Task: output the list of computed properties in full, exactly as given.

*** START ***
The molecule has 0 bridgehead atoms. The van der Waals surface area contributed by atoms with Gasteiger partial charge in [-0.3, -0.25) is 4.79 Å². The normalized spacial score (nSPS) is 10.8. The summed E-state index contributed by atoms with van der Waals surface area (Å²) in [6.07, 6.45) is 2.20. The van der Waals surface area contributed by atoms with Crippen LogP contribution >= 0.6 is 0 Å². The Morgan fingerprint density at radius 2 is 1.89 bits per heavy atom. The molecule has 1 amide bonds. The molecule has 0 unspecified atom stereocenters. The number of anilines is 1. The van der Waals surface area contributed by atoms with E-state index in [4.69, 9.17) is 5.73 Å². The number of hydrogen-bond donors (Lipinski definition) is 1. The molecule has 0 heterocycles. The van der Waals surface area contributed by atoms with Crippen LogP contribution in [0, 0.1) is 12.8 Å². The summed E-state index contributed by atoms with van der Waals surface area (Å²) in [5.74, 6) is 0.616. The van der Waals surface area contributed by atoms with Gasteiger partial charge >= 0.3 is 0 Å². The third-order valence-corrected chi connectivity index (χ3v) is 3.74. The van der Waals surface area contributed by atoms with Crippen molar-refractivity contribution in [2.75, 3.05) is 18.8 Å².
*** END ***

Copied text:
The molecule has 0 bridgehead atoms. The van der Waals surface area contributed by atoms with Gasteiger partial charge in [-0.3, -0.25) is 4.79 Å². The normalized spacial score (nSPS) is 10.8. The summed E-state index contributed by atoms with van der Waals surface area (Å²) in [6.07, 6.45) is 2.20. The van der Waals surface area contributed by atoms with Crippen LogP contribution >= 0.6 is 0 Å². The Morgan fingerprint density at radius 2 is 1.89 bits per heavy atom. The molecule has 1 amide bonds. The molecule has 0 unspecified atom stereocenters. The number of anilines is 1. The van der Waals surface area contributed by atoms with E-state index in [4.69, 9.17) is 5.73 Å². The number of hydrogen-bond donors (Lipinski definition) is 1. The molecule has 0 heterocycles. The van der Waals surface area contributed by atoms with Crippen LogP contribution in [0, 0.1) is 12.8 Å². The summed E-state index contributed by atoms with van der Waals surface area (Å²) in [5.74, 6) is 0.616. The van der Waals surface area contributed by atoms with Gasteiger partial charge >= 0.3 is 0 Å². The third-order valence-corrected chi connectivity index (χ3v) is 3.74. The van der Waals surface area contributed by atoms with Crippen molar-refractivity contribution in [2.75, 3.05) is 18.8 Å².